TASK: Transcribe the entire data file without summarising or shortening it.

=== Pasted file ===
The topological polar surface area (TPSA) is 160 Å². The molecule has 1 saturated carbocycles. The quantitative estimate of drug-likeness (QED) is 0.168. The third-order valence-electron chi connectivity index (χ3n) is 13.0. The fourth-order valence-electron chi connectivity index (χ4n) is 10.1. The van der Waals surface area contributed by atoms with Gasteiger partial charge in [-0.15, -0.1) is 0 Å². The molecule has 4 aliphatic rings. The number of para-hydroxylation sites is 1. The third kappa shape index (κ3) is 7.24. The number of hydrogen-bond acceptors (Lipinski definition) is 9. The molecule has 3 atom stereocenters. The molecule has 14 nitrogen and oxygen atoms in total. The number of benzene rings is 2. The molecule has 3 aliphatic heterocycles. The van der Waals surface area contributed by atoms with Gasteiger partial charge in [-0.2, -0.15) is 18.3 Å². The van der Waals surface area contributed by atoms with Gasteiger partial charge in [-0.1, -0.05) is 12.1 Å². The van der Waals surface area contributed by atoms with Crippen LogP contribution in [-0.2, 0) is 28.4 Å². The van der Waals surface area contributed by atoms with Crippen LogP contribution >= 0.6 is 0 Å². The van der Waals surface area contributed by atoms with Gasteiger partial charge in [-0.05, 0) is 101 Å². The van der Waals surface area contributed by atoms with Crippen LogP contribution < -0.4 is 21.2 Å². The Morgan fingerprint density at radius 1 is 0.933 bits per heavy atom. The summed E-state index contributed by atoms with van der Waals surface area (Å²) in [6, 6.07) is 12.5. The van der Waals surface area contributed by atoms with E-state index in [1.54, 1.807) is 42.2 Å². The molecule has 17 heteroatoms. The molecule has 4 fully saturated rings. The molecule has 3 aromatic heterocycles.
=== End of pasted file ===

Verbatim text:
The topological polar surface area (TPSA) is 160 Å². The molecule has 1 saturated carbocycles. The quantitative estimate of drug-likeness (QED) is 0.168. The third-order valence-electron chi connectivity index (χ3n) is 13.0. The fourth-order valence-electron chi connectivity index (χ4n) is 10.1. The van der Waals surface area contributed by atoms with Gasteiger partial charge in [-0.15, -0.1) is 0 Å². The molecule has 4 aliphatic rings. The number of para-hydroxylation sites is 1. The third kappa shape index (κ3) is 7.24. The number of hydrogen-bond acceptors (Lipinski definition) is 9. The molecule has 3 atom stereocenters. The molecule has 14 nitrogen and oxygen atoms in total. The number of benzene rings is 2. The molecule has 3 aliphatic heterocycles. The van der Waals surface area contributed by atoms with Gasteiger partial charge in [-0.2, -0.15) is 18.3 Å². The van der Waals surface area contributed by atoms with Gasteiger partial charge in [-0.1, -0.05) is 12.1 Å². The van der Waals surface area contributed by atoms with Crippen LogP contribution in [-0.2, 0) is 28.4 Å². The van der Waals surface area contributed by atoms with Crippen LogP contribution >= 0.6 is 0 Å². The van der Waals surface area contributed by atoms with Gasteiger partial charge in [-0.05, 0) is 101 Å². The van der Waals surface area contributed by atoms with Crippen LogP contribution < -0.4 is 21.2 Å². The Morgan fingerprint density at radius 1 is 0.933 bits per heavy atom. The summed E-state index contributed by atoms with van der Waals surface area (Å²) in [6, 6.07) is 12.5. The van der Waals surface area contributed by atoms with E-state index in [1.54, 1.807) is 42.2 Å². The molecule has 17 heteroatoms. The molecule has 4 fully saturated rings. The molecule has 3 aromatic heterocycles.